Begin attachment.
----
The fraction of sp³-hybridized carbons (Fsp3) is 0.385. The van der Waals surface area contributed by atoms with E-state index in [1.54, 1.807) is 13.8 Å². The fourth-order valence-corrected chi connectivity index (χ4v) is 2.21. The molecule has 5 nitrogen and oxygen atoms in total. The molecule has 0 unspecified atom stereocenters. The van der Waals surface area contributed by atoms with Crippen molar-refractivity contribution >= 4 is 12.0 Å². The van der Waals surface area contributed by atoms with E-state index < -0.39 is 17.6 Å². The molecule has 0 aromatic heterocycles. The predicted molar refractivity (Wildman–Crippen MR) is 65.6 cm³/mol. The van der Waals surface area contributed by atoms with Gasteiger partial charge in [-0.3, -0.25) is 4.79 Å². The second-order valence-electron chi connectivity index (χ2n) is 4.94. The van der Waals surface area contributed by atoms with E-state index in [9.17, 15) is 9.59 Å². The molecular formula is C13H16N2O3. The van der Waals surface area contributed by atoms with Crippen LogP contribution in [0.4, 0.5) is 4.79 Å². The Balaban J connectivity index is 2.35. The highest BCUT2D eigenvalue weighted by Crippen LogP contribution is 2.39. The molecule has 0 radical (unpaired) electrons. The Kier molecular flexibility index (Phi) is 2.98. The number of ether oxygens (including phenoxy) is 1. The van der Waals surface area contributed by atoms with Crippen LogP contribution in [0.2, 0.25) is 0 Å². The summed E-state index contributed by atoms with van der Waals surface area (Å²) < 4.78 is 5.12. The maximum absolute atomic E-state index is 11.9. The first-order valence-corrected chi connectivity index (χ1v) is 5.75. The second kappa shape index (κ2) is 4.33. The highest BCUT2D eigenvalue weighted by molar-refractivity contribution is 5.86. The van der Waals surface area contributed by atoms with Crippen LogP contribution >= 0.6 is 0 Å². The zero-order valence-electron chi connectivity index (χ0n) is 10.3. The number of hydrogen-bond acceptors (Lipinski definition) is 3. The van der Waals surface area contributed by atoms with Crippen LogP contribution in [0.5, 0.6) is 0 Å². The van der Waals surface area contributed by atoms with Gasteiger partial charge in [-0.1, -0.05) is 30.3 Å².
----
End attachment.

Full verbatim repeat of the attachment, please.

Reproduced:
The fraction of sp³-hybridized carbons (Fsp3) is 0.385. The van der Waals surface area contributed by atoms with E-state index in [1.54, 1.807) is 13.8 Å². The fourth-order valence-corrected chi connectivity index (χ4v) is 2.21. The molecule has 5 nitrogen and oxygen atoms in total. The molecule has 0 unspecified atom stereocenters. The van der Waals surface area contributed by atoms with Crippen molar-refractivity contribution >= 4 is 12.0 Å². The van der Waals surface area contributed by atoms with E-state index < -0.39 is 17.6 Å². The molecule has 0 aromatic heterocycles. The predicted molar refractivity (Wildman–Crippen MR) is 65.6 cm³/mol. The van der Waals surface area contributed by atoms with Gasteiger partial charge in [-0.3, -0.25) is 4.79 Å². The second-order valence-electron chi connectivity index (χ2n) is 4.94. The van der Waals surface area contributed by atoms with E-state index in [9.17, 15) is 9.59 Å². The molecular formula is C13H16N2O3. The van der Waals surface area contributed by atoms with Crippen LogP contribution in [0.4, 0.5) is 4.79 Å². The Balaban J connectivity index is 2.35. The highest BCUT2D eigenvalue weighted by Crippen LogP contribution is 2.39. The molecule has 0 radical (unpaired) electrons. The Kier molecular flexibility index (Phi) is 2.98. The number of ether oxygens (including phenoxy) is 1. The van der Waals surface area contributed by atoms with Crippen LogP contribution in [0.2, 0.25) is 0 Å². The summed E-state index contributed by atoms with van der Waals surface area (Å²) < 4.78 is 5.12. The maximum absolute atomic E-state index is 11.9. The first-order valence-corrected chi connectivity index (χ1v) is 5.75. The second kappa shape index (κ2) is 4.33. The highest BCUT2D eigenvalue weighted by molar-refractivity contribution is 5.86. The van der Waals surface area contributed by atoms with Crippen LogP contribution >= 0.6 is 0 Å². The zero-order valence-electron chi connectivity index (χ0n) is 10.3. The number of hydrogen-bond acceptors (Lipinski definition) is 3. The van der Waals surface area contributed by atoms with Crippen LogP contribution in [0.5, 0.6) is 0 Å². The van der Waals surface area contributed by atoms with Gasteiger partial charge in [-0.1, -0.05) is 30.3 Å².